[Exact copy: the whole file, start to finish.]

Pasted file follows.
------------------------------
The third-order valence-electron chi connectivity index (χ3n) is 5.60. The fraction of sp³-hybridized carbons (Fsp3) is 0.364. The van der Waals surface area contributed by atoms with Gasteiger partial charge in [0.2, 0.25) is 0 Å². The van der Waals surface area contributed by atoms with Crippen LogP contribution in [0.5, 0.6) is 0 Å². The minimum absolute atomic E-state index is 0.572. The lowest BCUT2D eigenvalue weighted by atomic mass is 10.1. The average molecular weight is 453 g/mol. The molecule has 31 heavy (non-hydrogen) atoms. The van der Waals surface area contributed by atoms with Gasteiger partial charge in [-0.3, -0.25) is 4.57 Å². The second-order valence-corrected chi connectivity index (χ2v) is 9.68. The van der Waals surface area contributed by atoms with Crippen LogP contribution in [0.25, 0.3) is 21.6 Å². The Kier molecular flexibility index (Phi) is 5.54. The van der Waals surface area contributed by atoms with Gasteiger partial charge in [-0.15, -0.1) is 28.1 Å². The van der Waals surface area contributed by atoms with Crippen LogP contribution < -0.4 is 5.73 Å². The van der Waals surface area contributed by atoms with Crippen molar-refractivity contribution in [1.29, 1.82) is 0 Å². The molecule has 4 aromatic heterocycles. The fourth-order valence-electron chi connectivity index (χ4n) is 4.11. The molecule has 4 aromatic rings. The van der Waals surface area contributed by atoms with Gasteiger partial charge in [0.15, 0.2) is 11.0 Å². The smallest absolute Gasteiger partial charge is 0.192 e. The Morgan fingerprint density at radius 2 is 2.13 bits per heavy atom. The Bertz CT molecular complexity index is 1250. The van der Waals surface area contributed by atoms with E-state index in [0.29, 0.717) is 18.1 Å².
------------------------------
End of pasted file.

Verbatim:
The third-order valence-electron chi connectivity index (χ3n) is 5.60. The fraction of sp³-hybridized carbons (Fsp3) is 0.364. The van der Waals surface area contributed by atoms with Gasteiger partial charge in [0.2, 0.25) is 0 Å². The van der Waals surface area contributed by atoms with Crippen LogP contribution in [0.5, 0.6) is 0 Å². The minimum absolute atomic E-state index is 0.572. The lowest BCUT2D eigenvalue weighted by atomic mass is 10.1. The average molecular weight is 453 g/mol. The molecule has 31 heavy (non-hydrogen) atoms. The van der Waals surface area contributed by atoms with Gasteiger partial charge in [-0.3, -0.25) is 4.57 Å². The second-order valence-corrected chi connectivity index (χ2v) is 9.68. The van der Waals surface area contributed by atoms with Crippen LogP contribution in [0.25, 0.3) is 21.6 Å². The Kier molecular flexibility index (Phi) is 5.54. The van der Waals surface area contributed by atoms with Gasteiger partial charge in [-0.15, -0.1) is 28.1 Å². The van der Waals surface area contributed by atoms with Crippen LogP contribution < -0.4 is 5.73 Å². The van der Waals surface area contributed by atoms with Crippen molar-refractivity contribution in [1.29, 1.82) is 0 Å². The molecule has 4 aromatic heterocycles. The fourth-order valence-electron chi connectivity index (χ4n) is 4.11. The molecule has 4 aromatic rings. The van der Waals surface area contributed by atoms with Gasteiger partial charge in [0.15, 0.2) is 11.0 Å². The smallest absolute Gasteiger partial charge is 0.192 e. The Morgan fingerprint density at radius 2 is 2.13 bits per heavy atom. The Bertz CT molecular complexity index is 1250. The van der Waals surface area contributed by atoms with E-state index in [0.29, 0.717) is 18.1 Å².